Washington State University’s Tri-Cities campus is using a $500,000 gift for an endowed faculty position to jumpstart a new energy research institute at the campus, college officials announced Tuesday.
The contribution comes from Bob Ferguson, the first deputy assistant secretary of nuclear energy programs for the U.S. Department of Energy.
WSU Tri-Cities administrators said the Bob Ferguson Distinguished Professorship in Energy Systems will be tasked with creating energy research agendas. Efforts will include developing multi-disciplinary laboratories, recruiting new faculty members and teaching and supervising graduate and undergraduate students.
The position marks the first step toward a new research institute to help guide decisions with energy resource development across the region, WSU said in Tuesday’s announcement.
WSU Tri-Cities hopes to raise another $2 million to fully support the professorship, providing funding stability to recruit an energy systems expert and to start shaping the institute with funds for research, data collection and partnerships with regional energy entities, such as the Department of Energy, Pacific Northwest National Laboratory and Energy Northwest.
The campus is expecting to begin a nationwide search in fall 2022. It is WSU Tri-Cities’ first endowed faculty position in energy and environment.
Fundraising efforts will include appointing a local WSU Tri-Cities energy and environment council made up of industry members and experts, according to WSU Tri-Cities.
“For Tri-Cities, the clear differentiator is the confluence of nuclear, solar, hydro, biofuels, and wind power,” WSU President Kirk Schulz said in a statement. “Bob’s gift will help transform WSU Tri-Cities into an energy headquarters for our entire state and region.”
Ferguson said the institute will study the integration of nuclear, solar and wind energy sources.
“This institute would solidify the Tri-Cities as a hub, probably the first one, ever, that can link all of these energy sources, from basic research to full demonstration,” he said in a statement. “Energy is the source of all economic development. We need a curriculum. We need a workforce for the future. WSU Tri-Cities is uniquely positioned to integrate all these areas.”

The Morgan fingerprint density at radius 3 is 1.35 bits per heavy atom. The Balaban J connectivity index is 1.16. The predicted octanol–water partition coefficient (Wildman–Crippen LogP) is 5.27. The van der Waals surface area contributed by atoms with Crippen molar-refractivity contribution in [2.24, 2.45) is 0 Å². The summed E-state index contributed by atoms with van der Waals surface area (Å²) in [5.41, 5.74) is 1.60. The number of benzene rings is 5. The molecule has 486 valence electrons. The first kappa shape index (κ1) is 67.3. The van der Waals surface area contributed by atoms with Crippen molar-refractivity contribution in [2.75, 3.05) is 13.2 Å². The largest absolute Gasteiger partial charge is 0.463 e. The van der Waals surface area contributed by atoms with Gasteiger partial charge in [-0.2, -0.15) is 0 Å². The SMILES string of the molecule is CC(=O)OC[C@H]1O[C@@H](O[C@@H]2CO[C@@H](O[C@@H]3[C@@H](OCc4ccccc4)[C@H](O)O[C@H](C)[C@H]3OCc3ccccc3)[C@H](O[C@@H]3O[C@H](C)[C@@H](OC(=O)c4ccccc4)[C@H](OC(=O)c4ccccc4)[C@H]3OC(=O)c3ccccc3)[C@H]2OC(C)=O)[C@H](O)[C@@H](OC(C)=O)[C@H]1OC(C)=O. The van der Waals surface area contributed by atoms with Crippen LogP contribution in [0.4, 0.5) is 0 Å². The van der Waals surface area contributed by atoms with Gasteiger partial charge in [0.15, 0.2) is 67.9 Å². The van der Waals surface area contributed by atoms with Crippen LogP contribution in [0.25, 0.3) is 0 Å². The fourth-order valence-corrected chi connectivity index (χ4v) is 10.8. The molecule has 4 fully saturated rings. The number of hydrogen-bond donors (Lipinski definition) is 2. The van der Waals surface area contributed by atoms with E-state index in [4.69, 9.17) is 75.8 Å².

Ferguson, who served as deputy assistant secretary during President Jimmy Carter’s administration, started working in nuclear energy in 1957 at Hanford nuclear site as a reactor physicist and reactor operations supervisor at the B Reactor in the Tri-Cities. Following his federal appointment, Ferguson served as CEO for the Washington Public Power Supply System, which is now called Energy Northwest.
During his time as chairman of the Tri-City Industrial Development Council, Ferguson was actively involved in discussions to expand the Tri-Cities campus into a fully-fledged WSU campus. Until its official establishment in 1989, the Tri-Cities campus had been the General Electric School of Nuclear Engineering since the 1940s.
In a statement, Ferguson called the gift “a culmination of the vision we had when we established WSU Tri-Cities here.”
“(The institute) can be a model for national initiatives, and really an international initiative, to basically move into this transition from a carbon economy to a carbon-free economy,” Ferguson said.
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